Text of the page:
In all of the above scenarios, a country earning two or three Olympic quota spots in a discipline will also be required to have had the same number of entries at 2021 Worlds qualify for the free program (ie: top 24 in men’s and women’s singles, top 20 in pairs and ice dance).
Once these multiple quotas have been allocated, the next highest ranked skaters/teams will earn a single quota spot for their country until the maximum for that event has been reached. From the worlds, 24 of the 30 total places available in the men’s and women’s singles will be allocated, along with 16 of the 19 pairs spots and 19 of the 23 ice dance spots.
The remaining Olympic quota spots will be awarded at the Nebelhorn Trophy in Germany in September 2021. A country that does not qualify any spots in a particular event at the world championships can take a shot at earning one spot in that event. Additionally, if a country had the point total to earn multiple quotas but did not have that same number advance to the free program at worlds, this is where those extra spots can be claimed.
COVID-19 precautions at the 2021 World Figure Skating Championships
The 2021 World Figure Skating Championships will take place in a “Competition Bubble” with the following precautions in place:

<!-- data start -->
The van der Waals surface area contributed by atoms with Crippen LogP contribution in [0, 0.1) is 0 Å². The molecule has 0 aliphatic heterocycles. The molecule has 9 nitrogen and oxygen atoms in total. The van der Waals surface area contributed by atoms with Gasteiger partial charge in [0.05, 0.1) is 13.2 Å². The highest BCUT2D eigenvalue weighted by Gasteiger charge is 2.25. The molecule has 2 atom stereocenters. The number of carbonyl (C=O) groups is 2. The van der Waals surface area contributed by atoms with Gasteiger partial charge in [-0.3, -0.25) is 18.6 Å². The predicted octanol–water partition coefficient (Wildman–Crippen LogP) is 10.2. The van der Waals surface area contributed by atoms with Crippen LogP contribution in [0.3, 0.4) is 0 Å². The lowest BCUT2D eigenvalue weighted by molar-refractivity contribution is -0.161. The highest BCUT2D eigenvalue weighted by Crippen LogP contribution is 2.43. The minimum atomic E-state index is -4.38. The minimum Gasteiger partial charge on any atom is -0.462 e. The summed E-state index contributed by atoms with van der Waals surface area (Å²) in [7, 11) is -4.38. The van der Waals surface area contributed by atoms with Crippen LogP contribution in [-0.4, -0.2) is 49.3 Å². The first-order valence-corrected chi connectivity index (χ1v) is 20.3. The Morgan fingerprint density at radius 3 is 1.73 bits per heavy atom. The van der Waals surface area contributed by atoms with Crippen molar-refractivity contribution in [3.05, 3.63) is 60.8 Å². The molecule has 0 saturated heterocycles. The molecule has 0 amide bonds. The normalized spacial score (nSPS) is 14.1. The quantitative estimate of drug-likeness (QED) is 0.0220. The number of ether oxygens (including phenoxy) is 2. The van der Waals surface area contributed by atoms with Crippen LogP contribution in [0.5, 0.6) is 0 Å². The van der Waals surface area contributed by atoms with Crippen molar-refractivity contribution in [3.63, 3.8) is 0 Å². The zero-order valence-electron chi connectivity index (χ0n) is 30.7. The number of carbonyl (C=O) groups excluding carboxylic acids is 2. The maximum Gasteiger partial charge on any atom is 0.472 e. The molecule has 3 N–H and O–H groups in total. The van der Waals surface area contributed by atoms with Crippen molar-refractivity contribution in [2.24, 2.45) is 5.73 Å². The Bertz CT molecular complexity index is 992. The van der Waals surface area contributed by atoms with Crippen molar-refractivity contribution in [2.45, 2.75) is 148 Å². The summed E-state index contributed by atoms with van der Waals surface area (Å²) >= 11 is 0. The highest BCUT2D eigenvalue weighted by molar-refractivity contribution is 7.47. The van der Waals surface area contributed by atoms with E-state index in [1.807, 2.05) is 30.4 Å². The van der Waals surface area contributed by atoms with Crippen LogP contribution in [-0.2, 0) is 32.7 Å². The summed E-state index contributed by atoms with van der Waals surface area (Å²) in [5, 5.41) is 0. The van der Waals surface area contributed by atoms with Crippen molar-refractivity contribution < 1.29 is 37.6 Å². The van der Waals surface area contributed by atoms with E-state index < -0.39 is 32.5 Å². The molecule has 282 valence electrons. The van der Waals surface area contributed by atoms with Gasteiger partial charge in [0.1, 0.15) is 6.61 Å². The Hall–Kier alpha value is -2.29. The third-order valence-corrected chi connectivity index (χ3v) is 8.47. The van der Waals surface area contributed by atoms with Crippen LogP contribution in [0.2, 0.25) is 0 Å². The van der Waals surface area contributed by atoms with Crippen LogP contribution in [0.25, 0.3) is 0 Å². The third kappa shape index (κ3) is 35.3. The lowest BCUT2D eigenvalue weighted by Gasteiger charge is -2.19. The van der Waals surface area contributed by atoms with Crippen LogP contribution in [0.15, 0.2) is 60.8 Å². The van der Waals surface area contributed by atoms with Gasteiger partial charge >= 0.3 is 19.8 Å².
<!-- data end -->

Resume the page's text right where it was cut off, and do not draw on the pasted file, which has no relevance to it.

– Observe, check and report daily health situation starting at least five days prior to arrival at the Competition Bubble
– Present a negative COVID-19 PCR test taken no more than 48 hours prior to arrival in Stockholm
– Present a second negative COVID-19 PCR test taken after arrival on site prior to accreditation. After taking the test at the official hotel, all attendees must isolate in their hotel room until they are informed of the test result
– Temperature checks at every entrance to the venue
– Additional COVID-19 PCR tests no later than four days after arrival on site
– Requirement to keep a daily diary indicating the list of persons they may have come in close contact with (within 1 metre for at least 15 minutes) throughout the event
– Requirement for everyone in the Competition Bubble to stay within the official hotel, the competition venue and the official transportation
– No physical interaction with people outside the Competition Bubble
– Interactions with people inside the Competition Bubble must be as limited as possible
– Limiting athletes’ support staff to only one coach per skater/team and one team official per country
– Mandatory wearing of face masks from all attendees, including skaters on the podium during the Victory Ceremony
Where to watch the 2021 World Figure Skating Championships
CBC will have daily live coverage of the 2021 World Figure Skating Championships, streaming online through CBCSports.ca and the GEM app. The Road to the Olympic Games on CBC Television on Saturday March 27 and Sunday March 28 will also feature recorded highlights from the competition. Click here for the live streaming schedule.